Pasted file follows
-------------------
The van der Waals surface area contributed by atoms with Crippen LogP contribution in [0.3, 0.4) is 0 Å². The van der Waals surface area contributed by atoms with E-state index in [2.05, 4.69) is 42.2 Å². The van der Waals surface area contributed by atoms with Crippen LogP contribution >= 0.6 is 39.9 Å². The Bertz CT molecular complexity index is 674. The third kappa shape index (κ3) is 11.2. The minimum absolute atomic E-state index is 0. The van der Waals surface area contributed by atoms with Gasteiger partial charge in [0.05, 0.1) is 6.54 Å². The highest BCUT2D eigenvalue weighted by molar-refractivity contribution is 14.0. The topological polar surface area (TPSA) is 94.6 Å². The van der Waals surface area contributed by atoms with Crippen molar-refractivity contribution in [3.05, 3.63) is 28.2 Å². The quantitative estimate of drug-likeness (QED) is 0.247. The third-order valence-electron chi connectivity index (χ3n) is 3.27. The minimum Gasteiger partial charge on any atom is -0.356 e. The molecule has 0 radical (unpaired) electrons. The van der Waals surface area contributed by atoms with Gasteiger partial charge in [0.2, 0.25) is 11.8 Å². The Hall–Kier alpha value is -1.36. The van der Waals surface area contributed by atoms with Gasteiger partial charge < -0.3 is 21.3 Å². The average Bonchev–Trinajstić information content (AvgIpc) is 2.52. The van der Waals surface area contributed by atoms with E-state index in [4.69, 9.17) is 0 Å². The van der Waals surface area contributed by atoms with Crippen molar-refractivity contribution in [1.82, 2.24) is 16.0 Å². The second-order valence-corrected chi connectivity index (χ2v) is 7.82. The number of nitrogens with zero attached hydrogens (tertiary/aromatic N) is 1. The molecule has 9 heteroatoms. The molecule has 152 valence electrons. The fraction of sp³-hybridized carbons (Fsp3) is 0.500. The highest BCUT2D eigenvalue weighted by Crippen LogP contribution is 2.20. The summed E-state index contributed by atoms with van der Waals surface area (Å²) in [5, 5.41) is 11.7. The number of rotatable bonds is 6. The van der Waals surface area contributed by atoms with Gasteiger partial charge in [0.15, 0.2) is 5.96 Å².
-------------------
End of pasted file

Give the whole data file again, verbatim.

The van der Waals surface area contributed by atoms with Crippen LogP contribution in [0.3, 0.4) is 0 Å². The van der Waals surface area contributed by atoms with E-state index in [2.05, 4.69) is 42.2 Å². The van der Waals surface area contributed by atoms with Crippen LogP contribution >= 0.6 is 39.9 Å². The Bertz CT molecular complexity index is 674. The third kappa shape index (κ3) is 11.2. The minimum absolute atomic E-state index is 0. The van der Waals surface area contributed by atoms with Gasteiger partial charge in [0.05, 0.1) is 6.54 Å². The highest BCUT2D eigenvalue weighted by molar-refractivity contribution is 14.0. The topological polar surface area (TPSA) is 94.6 Å². The van der Waals surface area contributed by atoms with Crippen molar-refractivity contribution in [3.05, 3.63) is 28.2 Å². The quantitative estimate of drug-likeness (QED) is 0.247. The third-order valence-electron chi connectivity index (χ3n) is 3.27. The minimum Gasteiger partial charge on any atom is -0.356 e. The molecule has 0 radical (unpaired) electrons. The van der Waals surface area contributed by atoms with Gasteiger partial charge in [0.2, 0.25) is 11.8 Å². The Hall–Kier alpha value is -1.36. The van der Waals surface area contributed by atoms with Gasteiger partial charge < -0.3 is 21.3 Å². The average Bonchev–Trinajstić information content (AvgIpc) is 2.52. The van der Waals surface area contributed by atoms with E-state index in [4.69, 9.17) is 0 Å². The van der Waals surface area contributed by atoms with Crippen molar-refractivity contribution in [1.82, 2.24) is 16.0 Å². The second-order valence-corrected chi connectivity index (χ2v) is 7.82. The number of nitrogens with zero attached hydrogens (tertiary/aromatic N) is 1. The molecule has 9 heteroatoms. The molecule has 152 valence electrons. The fraction of sp³-hybridized carbons (Fsp3) is 0.500. The highest BCUT2D eigenvalue weighted by Crippen LogP contribution is 2.20. The summed E-state index contributed by atoms with van der Waals surface area (Å²) in [5, 5.41) is 11.7. The number of rotatable bonds is 6. The van der Waals surface area contributed by atoms with Gasteiger partial charge in [0.15, 0.2) is 5.96 Å².